A Big Challenge

This is a little post with a big challenge. The challenge comes from one of Dale Carnegie’s first books. While not as well known as his all time best seller, “How to Win Friends and Influence People,” it is perhaps the book that has changed more lives than any other book he authored. 

The book is entitled, “How to Stop Worrying and Start Living.” The “challenge” is actually one of the principles from the book. The principle says “Forget your unhappiness by creating happiness for others.” 

One way to do that is to commit each day to do something kind for someone and not let them find out it was you who did it. 

A couple of points before I send you off on your challenge.

You must understand the basic difference between being nice and being kind. Being nice is easy, it requires no real effort on your part. Being nice includes things like saying thank you, please and your welcome. Think of being nice more like having good manners. 

Being kind on the other hand requires some effort on your part. It might be offering a ride to someone on your way to the store. It is especially kind if where they are going is not on your way. That’s very kind of you but it doesn’t meet the challenge requirements because they will obviously know you give them a ride. 

Here’s an example that would definitely meet the challenge. Let’s say someone has broken something that they have treasured for a long time. They can’t fix it themselves or they can’t afford to have it fixed. So you secretly have it repaired and put back in it’s place. 

Doing the kind thing by having it repaired on the sly doesn’t meet the challenge either. But you’ve at least met the first half of the challenge. Quietly putting it back in place and NEVER mentioning that you took care of it will complete the full challenge. 

It’s a challenge because it’s human nature to want to get “credit” for our good deeds. I do kind things for people but then I tend follow them around like a lost puppy until they notice the kindness. When they ask if I did that, I just smile. I didn’t tell them I did it but I’m always open to accepting their gratitude. 

It’s hard not to seek recognition for the good things we do. But when we are successful it is a great feeling.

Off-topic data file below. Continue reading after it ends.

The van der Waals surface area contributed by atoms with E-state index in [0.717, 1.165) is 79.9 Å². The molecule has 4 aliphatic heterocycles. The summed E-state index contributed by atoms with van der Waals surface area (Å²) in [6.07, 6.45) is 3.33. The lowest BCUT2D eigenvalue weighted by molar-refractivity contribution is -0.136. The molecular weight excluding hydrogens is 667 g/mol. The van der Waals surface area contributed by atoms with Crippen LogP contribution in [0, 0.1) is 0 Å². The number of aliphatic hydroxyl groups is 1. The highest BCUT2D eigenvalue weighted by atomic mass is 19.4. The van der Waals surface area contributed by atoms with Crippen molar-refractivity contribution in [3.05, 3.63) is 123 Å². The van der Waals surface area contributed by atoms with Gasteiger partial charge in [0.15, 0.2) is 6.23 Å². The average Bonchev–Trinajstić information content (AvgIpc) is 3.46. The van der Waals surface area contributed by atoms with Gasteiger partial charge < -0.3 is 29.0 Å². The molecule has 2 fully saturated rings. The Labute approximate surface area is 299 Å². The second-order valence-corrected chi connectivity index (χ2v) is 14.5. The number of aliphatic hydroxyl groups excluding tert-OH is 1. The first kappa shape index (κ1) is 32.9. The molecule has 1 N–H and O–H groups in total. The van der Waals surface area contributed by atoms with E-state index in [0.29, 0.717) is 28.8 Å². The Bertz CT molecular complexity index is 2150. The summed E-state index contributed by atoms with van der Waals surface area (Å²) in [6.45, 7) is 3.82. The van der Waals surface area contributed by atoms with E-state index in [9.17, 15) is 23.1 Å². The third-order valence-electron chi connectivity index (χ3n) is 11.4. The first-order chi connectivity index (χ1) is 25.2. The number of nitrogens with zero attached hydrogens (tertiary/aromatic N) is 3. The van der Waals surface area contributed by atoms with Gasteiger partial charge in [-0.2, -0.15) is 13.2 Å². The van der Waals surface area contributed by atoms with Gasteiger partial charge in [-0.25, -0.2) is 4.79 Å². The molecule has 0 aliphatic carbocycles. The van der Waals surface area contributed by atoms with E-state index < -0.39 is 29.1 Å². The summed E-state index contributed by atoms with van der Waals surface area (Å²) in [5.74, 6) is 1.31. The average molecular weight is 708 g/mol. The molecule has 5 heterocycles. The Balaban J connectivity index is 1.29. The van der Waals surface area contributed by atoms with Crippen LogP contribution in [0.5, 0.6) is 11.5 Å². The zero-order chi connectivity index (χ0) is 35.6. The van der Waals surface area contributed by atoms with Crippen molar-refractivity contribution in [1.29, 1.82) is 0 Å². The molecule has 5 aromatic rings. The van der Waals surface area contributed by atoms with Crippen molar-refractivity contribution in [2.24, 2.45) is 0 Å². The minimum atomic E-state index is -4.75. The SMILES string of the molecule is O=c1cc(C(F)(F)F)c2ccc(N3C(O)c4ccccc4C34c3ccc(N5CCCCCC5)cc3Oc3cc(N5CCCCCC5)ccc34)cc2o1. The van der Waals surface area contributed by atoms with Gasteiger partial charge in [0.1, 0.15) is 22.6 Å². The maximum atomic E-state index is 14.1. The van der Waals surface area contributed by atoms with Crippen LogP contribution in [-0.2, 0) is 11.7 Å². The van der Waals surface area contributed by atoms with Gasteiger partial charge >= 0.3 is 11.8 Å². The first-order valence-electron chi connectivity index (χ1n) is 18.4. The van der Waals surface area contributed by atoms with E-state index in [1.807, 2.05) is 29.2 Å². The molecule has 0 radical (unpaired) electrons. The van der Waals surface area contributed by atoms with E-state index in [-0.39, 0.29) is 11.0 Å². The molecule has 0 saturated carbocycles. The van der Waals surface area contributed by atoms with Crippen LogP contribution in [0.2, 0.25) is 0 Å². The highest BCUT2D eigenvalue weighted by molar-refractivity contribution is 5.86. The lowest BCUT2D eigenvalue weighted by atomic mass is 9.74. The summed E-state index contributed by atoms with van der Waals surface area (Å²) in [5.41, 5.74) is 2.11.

Like all things worth doing, being kind and not seeking recognition for it is easier said than done. But if you want to do something incredibly special for someone…and yourself, you’ll do it anyway. 

Now, get to it, there is a kindness waiting to be done. 

Saying Thank You is Not a Weakness

Isn’t that a ridiculous title for a post on leadership? I mean why would anyone think that thanking someone could ever make you look weak?

Except for too many people in leadership positions, that is exactly what they think. I often encourage leaders to thank their people for a job well done. Most of them see the wisdom in committing to that basic human relations principle. Most, but not all. 

The response I get from a surprising number of people who occupy leadership positions is that their people get a paycheck, that’s enough thanks. I also hear that when you start thanking people for doing their job they begin to expect it. But perhaps worst of all is the “I’m not their mommy, they do their job and we pay them…that’s where it ends.” 

Even though I’ve written about this before and even though I’ve said it a thousand times, let me say it again. If you don’t possess the most basic ability to be nice to the people you’re supposed to be leading then whoever elevated you to a leadership position made a mistake. 

Sometimes even the best leaders get busy. So busy that they “forget” that basic principle of of saying thanks to their team members. It is important to note here that “forgetting” to show appreciation for your team causes the same lack of engagement issues as choosing not to appreciate them.

Being nice costs you nothing but it can mean so much when it comes to keeping your people engaged and motivation. Being nice is the fastest, easiest way to demonstrate that you see the people you lead as actual human beings. It shows you care about them as people and not just an “asset” that fills some role or does a job. 

It’s probably a good idea if we look for a second at the difference between being nice and being kind…yes, there is a difference. Being kind to someone means doing something for them. It likely has a cost to you associated with it. Most often that cost is in terms of time but it can also be financial. Helping someone with a project at work when there is no benefit to you is an example of being kind. Going out of your way to give someone a ride home is another example.